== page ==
Many people think of investments such as hedge fund and private equity as stand-alone asset classes that have little to do with more traditional asset classes such as stocks or bonds. However, alternatives actually represent different approaches to investing across a variety of markets, assets and strategies.
A useful way to think about alternative investments is to differentiate between "contents" and "containers." Contents can be either the assets themselves or the investment strategy employed. Currency and real estate, for example, are truly alternative assets in that they have little relation to the performance of traditional stock or bond investments. Alternative strategies often trade in the same markets as traditional investments but take a unique approach — long/short or arbitrage strategies, for instance. Either way, these "contents" (as a product of their mix of underlying risk factors) determine how the investments are expected to perform relative to traditional asset classes.
Containers are the types of vehicles in which these investments might be found, such as hedge funds, private equity funds and mutual funds, all of which are structured differently for a variety of management, liquidity, legal and regulatory reasons. These vehicles may include similar investments but can encompass varying styles and methods of investing across different markets. Hedge funds, for example, are categorized together because their goal is to mitigate (i.e.,"hedge out") certain risks that are inherent in traditional asset classes, and their focus is on producing returns that are less correlated with the equity and fixed income markets — not because their "contents" are all the same.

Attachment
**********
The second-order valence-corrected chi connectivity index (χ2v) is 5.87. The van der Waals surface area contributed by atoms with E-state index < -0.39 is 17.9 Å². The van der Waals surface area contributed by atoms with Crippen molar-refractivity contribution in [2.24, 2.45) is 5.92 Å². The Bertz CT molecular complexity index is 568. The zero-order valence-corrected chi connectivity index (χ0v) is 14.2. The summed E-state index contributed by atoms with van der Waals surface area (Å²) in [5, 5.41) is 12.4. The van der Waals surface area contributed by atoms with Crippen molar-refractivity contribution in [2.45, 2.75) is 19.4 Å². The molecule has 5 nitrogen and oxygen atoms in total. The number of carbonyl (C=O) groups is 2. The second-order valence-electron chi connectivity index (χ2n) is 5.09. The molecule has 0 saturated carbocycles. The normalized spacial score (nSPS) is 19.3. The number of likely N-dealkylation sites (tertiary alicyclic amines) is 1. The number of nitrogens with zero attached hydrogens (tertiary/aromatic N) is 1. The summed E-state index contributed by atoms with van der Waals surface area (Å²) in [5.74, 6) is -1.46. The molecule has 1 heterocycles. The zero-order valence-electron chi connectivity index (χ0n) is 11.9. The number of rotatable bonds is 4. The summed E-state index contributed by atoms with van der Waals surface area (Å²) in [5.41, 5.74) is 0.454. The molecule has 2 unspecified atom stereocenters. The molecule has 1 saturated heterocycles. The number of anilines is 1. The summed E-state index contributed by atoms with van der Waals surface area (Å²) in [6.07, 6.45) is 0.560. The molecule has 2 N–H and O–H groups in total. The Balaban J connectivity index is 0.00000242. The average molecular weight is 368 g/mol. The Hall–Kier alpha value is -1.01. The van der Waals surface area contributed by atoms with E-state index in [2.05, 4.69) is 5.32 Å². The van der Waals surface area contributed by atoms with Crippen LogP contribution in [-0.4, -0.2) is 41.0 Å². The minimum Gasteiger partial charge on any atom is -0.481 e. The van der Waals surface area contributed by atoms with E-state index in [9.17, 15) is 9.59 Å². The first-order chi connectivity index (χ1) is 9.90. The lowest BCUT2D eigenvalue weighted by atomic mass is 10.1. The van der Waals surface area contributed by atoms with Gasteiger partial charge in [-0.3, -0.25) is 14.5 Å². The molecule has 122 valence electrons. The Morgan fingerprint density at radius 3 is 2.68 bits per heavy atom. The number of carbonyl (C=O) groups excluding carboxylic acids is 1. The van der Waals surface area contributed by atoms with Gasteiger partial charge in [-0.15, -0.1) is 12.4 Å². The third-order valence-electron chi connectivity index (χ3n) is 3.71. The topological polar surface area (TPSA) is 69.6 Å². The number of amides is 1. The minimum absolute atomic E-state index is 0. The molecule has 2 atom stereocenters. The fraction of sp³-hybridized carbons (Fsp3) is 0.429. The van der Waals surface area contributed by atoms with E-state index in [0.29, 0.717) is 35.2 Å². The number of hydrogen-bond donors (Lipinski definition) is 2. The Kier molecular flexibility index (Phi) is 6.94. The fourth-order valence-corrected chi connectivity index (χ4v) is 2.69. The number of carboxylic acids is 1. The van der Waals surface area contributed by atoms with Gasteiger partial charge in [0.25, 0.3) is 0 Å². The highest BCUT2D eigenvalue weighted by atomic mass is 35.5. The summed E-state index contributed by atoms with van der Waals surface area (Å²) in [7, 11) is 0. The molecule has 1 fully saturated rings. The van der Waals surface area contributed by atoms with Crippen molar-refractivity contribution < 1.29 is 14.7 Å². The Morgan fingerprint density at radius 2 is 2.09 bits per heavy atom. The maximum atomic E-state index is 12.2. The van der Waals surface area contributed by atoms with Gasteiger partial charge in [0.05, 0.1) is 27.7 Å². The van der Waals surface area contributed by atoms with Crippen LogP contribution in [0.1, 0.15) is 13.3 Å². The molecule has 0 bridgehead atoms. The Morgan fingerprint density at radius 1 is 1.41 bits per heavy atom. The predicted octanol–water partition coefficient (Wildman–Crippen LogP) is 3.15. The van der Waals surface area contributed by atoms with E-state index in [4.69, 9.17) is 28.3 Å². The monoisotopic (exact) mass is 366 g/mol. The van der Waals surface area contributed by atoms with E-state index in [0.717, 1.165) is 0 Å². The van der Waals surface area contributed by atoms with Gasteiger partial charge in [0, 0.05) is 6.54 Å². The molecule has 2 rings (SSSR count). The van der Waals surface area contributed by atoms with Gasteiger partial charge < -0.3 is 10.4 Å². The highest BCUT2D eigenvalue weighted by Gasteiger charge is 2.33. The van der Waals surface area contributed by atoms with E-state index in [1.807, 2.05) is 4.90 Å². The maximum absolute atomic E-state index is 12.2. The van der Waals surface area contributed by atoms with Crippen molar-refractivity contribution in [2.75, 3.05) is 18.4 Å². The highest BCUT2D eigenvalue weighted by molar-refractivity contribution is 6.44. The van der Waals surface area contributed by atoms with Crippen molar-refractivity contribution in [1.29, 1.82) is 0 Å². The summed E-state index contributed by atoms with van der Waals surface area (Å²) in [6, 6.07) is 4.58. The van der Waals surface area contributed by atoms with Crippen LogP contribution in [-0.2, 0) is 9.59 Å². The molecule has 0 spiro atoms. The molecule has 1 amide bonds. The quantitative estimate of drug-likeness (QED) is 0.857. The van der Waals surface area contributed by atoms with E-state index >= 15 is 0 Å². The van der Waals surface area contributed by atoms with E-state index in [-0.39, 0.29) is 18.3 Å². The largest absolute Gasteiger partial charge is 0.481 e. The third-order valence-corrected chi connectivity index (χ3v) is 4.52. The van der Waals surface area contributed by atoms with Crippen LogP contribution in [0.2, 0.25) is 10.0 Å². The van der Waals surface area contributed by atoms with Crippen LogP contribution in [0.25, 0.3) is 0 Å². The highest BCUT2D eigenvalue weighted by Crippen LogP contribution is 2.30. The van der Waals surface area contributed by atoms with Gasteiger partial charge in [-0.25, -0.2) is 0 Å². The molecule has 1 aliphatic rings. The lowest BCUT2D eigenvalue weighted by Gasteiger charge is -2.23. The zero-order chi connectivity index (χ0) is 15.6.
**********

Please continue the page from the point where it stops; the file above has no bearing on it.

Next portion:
Thinking in terms of contents and containers can help you diversify your portfolio not only by investment type, but by investment vehicle. Through the various contents, you can diversify the forms of risk in your portfolio and gain exposure to different areas of the market. Meanwhile, the different "containers" can be a useful way to think about investing for different needs (e.g., liquidity needs, transparency needs, ease of access, etc.).
Understanding the Range of Investment Choices
Due to a number of product innovations, alternative investments today come in a variety of packages, span a range of strategies and are available to nearly all investors. Adding alternative investments to a traditional portfolio has the potential to enhance returns, while also reducing risk, because they don't typically move in tandem with other parts of a portfolio. The information below is designed to help you weigh some important factors when selecting individual investments.